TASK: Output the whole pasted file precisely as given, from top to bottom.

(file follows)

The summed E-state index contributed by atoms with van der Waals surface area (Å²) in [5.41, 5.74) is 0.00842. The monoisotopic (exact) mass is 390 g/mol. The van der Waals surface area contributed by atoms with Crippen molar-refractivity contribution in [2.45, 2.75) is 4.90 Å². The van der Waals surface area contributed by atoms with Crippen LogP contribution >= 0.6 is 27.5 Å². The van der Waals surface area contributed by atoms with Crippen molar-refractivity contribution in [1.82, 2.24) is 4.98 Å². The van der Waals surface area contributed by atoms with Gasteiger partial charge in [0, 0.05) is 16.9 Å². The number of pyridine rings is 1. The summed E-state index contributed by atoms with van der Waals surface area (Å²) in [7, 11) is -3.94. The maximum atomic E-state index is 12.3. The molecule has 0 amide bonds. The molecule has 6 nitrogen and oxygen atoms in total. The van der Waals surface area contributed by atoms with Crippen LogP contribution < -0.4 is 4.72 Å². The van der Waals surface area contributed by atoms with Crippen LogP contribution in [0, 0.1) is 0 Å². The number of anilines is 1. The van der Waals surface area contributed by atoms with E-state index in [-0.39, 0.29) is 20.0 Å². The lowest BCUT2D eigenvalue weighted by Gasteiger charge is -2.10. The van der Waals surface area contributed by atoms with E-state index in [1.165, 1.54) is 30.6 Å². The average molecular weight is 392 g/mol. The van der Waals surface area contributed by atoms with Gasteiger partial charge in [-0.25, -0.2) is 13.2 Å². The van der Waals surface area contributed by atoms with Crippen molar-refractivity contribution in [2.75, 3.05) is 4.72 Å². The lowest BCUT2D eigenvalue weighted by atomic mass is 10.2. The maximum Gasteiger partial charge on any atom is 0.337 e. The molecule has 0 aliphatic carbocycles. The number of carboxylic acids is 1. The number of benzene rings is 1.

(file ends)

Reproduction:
The summed E-state index contributed by atoms with van der Waals surface area (Å²) in [5.41, 5.74) is 0.00842. The monoisotopic (exact) mass is 390 g/mol. The van der Waals surface area contributed by atoms with Crippen molar-refractivity contribution in [2.45, 2.75) is 4.90 Å². The van der Waals surface area contributed by atoms with Crippen LogP contribution >= 0.6 is 27.5 Å². The van der Waals surface area contributed by atoms with Crippen molar-refractivity contribution in [1.82, 2.24) is 4.98 Å². The van der Waals surface area contributed by atoms with Gasteiger partial charge in [0, 0.05) is 16.9 Å². The number of pyridine rings is 1. The summed E-state index contributed by atoms with van der Waals surface area (Å²) in [7, 11) is -3.94. The maximum atomic E-state index is 12.3. The molecule has 0 amide bonds. The molecule has 6 nitrogen and oxygen atoms in total. The van der Waals surface area contributed by atoms with Crippen LogP contribution < -0.4 is 4.72 Å². The van der Waals surface area contributed by atoms with Crippen LogP contribution in [0, 0.1) is 0 Å². The number of anilines is 1. The van der Waals surface area contributed by atoms with E-state index in [-0.39, 0.29) is 20.0 Å². The lowest BCUT2D eigenvalue weighted by Gasteiger charge is -2.10. The van der Waals surface area contributed by atoms with E-state index in [1.165, 1.54) is 30.6 Å². The average molecular weight is 392 g/mol. The van der Waals surface area contributed by atoms with Gasteiger partial charge in [-0.25, -0.2) is 13.2 Å². The van der Waals surface area contributed by atoms with Crippen molar-refractivity contribution in [2.75, 3.05) is 4.72 Å². The lowest BCUT2D eigenvalue weighted by atomic mass is 10.2. The maximum Gasteiger partial charge on any atom is 0.337 e. The molecule has 0 aliphatic carbocycles. The number of carboxylic acids is 1. The number of benzene rings is 1.